I’ve got to implore those who pass on smaller budget works to slow down and look into pictures like The Mind’s Eye. It’s a well-told tale that involves psychokinetic insanity, and once it gets to rolling, it won’t let go of your attention. There are some absolutely brilliant special effects and makeup work featured in the film, and it showcases enormous growth from Begos. If you thought Almost Human was awesome, you’re going to fall in love with The Mind’s Eye.
Edge of Winter:
Rob Connolly’s Edge of Winter is far more thriller than horror, but as the picture progresses, it takes an extremely dark turn that, in my humble opinion, certainly feels more like horror than thriller. Regardless of how you’d choose to categorize the flick, it’s a piece that genre fans are most certainly going to adore.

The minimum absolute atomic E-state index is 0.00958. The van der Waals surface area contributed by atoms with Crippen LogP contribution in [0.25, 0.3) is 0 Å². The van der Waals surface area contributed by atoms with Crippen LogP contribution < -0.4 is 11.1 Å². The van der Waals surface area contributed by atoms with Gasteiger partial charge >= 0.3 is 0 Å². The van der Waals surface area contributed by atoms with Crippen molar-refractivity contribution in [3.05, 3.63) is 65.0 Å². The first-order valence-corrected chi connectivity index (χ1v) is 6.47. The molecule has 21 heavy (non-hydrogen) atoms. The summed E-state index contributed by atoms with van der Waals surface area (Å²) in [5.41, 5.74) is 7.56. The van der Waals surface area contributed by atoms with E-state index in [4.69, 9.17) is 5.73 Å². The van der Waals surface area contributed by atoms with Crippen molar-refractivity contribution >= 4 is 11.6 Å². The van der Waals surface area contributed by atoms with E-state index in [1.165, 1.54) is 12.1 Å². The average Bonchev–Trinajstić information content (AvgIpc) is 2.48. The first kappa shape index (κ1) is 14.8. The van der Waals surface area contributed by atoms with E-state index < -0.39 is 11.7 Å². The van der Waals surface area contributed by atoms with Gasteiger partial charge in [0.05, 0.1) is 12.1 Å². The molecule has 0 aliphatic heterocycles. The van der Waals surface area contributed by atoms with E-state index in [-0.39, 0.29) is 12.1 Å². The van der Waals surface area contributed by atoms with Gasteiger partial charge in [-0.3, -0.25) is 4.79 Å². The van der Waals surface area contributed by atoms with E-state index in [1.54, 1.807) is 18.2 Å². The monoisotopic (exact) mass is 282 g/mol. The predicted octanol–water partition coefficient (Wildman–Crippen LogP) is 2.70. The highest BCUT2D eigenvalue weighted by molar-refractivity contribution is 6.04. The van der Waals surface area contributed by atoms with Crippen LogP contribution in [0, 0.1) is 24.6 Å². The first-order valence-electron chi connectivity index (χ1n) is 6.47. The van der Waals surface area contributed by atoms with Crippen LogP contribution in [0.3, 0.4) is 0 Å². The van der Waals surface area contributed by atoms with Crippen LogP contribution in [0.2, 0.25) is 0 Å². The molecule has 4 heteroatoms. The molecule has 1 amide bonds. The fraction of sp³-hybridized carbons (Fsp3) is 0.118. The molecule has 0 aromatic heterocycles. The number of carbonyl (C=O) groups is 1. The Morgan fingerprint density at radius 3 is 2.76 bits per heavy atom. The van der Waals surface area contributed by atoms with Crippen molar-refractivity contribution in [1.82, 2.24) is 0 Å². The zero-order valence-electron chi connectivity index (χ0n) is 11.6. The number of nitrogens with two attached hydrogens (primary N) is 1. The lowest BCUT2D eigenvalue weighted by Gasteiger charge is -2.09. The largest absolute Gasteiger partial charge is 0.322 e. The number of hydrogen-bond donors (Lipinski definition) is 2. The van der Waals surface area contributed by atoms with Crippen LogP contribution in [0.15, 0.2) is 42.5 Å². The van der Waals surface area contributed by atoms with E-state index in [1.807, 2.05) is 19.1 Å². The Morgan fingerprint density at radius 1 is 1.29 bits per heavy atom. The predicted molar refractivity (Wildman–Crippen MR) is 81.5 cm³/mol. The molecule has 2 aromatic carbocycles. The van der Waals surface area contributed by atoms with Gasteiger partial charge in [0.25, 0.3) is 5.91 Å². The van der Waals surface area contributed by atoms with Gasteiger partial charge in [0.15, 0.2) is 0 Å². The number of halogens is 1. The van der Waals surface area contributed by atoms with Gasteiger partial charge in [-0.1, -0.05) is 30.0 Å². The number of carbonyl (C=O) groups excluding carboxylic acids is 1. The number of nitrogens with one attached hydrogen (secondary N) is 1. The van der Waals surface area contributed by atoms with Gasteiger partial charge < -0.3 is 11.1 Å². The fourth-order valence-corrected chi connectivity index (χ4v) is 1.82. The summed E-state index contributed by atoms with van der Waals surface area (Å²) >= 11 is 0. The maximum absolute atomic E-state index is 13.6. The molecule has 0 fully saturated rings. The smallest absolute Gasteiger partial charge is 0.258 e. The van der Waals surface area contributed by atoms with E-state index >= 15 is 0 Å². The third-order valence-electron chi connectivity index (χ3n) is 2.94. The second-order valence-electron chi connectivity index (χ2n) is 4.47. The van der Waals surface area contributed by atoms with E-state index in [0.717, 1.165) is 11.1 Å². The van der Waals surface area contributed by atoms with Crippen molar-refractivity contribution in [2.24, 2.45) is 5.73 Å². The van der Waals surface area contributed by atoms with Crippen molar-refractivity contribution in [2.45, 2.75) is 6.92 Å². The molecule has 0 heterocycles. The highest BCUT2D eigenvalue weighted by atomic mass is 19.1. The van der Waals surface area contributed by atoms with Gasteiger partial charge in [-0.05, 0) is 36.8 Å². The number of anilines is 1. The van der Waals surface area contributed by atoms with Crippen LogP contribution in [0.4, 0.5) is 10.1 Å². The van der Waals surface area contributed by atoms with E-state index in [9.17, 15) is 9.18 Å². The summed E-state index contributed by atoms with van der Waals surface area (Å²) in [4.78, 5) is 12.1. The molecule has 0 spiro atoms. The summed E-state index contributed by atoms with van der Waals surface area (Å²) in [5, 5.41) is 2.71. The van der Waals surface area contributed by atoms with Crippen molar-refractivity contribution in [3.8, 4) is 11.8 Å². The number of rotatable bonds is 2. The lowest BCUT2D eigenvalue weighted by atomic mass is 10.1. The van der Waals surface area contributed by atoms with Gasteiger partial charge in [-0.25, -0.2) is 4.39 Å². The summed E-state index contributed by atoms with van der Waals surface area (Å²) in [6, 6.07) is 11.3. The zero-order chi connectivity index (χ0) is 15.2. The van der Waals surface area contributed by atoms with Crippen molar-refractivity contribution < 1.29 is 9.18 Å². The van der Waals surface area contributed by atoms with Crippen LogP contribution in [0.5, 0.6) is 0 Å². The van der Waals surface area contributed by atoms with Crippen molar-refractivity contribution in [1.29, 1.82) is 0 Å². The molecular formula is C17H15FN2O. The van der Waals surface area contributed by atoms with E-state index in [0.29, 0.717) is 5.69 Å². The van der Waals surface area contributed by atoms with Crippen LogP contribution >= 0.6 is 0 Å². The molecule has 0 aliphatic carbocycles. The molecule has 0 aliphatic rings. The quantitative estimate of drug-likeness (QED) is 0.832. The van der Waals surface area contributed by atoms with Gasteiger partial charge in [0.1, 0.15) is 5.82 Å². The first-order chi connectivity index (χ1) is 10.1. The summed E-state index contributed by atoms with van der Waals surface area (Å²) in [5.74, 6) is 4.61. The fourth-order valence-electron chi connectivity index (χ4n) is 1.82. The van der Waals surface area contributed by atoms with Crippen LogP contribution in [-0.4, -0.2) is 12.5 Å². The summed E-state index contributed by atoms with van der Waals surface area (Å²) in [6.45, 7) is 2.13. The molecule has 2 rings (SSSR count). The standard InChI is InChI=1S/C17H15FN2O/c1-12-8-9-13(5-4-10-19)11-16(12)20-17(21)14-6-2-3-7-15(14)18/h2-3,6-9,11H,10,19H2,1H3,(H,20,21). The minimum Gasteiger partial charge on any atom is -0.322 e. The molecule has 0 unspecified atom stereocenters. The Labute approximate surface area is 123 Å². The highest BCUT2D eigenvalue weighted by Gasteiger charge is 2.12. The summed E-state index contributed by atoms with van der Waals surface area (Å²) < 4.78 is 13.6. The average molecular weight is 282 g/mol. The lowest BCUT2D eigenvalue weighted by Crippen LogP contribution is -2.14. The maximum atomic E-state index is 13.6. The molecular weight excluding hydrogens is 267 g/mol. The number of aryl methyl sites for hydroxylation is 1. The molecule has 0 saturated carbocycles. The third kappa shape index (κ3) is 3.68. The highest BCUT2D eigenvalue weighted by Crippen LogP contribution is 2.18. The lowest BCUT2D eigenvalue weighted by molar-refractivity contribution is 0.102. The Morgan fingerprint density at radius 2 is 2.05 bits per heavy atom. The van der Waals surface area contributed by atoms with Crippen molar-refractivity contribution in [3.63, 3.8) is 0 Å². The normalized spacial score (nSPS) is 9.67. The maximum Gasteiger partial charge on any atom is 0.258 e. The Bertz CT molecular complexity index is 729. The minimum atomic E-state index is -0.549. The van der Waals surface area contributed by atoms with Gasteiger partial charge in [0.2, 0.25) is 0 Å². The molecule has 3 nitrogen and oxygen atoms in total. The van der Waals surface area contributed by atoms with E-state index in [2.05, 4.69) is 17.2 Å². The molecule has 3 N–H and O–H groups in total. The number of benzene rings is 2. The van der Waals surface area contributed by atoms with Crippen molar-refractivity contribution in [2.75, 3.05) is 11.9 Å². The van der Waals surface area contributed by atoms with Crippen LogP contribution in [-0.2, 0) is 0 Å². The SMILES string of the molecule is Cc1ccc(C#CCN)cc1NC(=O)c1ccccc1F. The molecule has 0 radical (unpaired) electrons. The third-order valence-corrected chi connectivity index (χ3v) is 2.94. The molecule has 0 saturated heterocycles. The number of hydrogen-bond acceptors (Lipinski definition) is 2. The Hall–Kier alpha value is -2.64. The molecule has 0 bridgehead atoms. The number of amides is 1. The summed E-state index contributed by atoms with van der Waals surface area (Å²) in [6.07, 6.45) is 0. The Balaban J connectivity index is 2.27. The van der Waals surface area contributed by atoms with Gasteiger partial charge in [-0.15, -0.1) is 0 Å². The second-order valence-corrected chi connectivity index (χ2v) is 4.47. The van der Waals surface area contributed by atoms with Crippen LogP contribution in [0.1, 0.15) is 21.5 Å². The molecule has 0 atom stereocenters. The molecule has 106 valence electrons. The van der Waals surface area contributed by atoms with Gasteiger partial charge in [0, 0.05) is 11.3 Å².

Without giving too much away I’ll say this: the story focuses on Elliot Baker, a father who begins a steady spiral into insanity when he learns that his estranged wife plans on moving his children across the map to England. The very idea of losing tangible contact with his kids drives him insane, and the intensity of that becomes profoundly amplified when he and his two boys find themselves stranded in treacherous territory, snow and ice surrounding them, no food and rickety shelter their only means of survival.
Joel Kinnaman tackles the lead role and he’s both heartbreaking and terrifying, in equal measure. If Kinnaman has failed to impress you in other films, prepare to wipe the judgmental slate clean, he’s going to completely blow your mind (this is an award worthy performance, no doubt two ways about it) in this harrowing piece of genius yet terribly melancholy film.
Thus far Flytrap has failed to catch on with a good number of critics. That however, won’t likely last too long, especially as the film rolls out in a respectable release. This is another picture that I can only damage by delivering spoilers, but what I can tell you is that it’s a character driven production with a handful of eye-popping surprises in wait.